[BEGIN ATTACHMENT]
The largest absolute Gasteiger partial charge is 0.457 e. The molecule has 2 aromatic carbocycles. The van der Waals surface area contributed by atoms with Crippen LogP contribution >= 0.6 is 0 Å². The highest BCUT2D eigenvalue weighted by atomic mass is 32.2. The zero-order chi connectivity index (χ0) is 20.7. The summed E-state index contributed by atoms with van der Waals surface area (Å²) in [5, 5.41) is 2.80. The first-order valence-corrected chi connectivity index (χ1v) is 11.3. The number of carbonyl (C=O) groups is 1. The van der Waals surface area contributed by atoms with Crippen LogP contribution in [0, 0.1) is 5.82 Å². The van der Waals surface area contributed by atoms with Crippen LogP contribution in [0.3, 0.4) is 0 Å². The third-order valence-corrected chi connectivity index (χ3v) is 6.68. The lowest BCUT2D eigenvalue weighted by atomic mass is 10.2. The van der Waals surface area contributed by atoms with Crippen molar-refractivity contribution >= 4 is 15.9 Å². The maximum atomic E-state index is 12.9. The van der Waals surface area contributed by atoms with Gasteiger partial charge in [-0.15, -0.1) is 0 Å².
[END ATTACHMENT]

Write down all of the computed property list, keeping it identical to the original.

The largest absolute Gasteiger partial charge is 0.457 e. The molecule has 2 aromatic carbocycles. The van der Waals surface area contributed by atoms with Crippen LogP contribution >= 0.6 is 0 Å². The highest BCUT2D eigenvalue weighted by atomic mass is 32.2. The zero-order chi connectivity index (χ0) is 20.7. The summed E-state index contributed by atoms with van der Waals surface area (Å²) in [5, 5.41) is 2.80. The first-order valence-corrected chi connectivity index (χ1v) is 11.3. The number of carbonyl (C=O) groups is 1. The van der Waals surface area contributed by atoms with Crippen LogP contribution in [0, 0.1) is 5.82 Å². The van der Waals surface area contributed by atoms with Crippen LogP contribution in [0.3, 0.4) is 0 Å². The third-order valence-corrected chi connectivity index (χ3v) is 6.68. The lowest BCUT2D eigenvalue weighted by atomic mass is 10.2. The van der Waals surface area contributed by atoms with Crippen molar-refractivity contribution >= 4 is 15.9 Å². The maximum atomic E-state index is 12.9. The van der Waals surface area contributed by atoms with Gasteiger partial charge in [-0.15, -0.1) is 0 Å².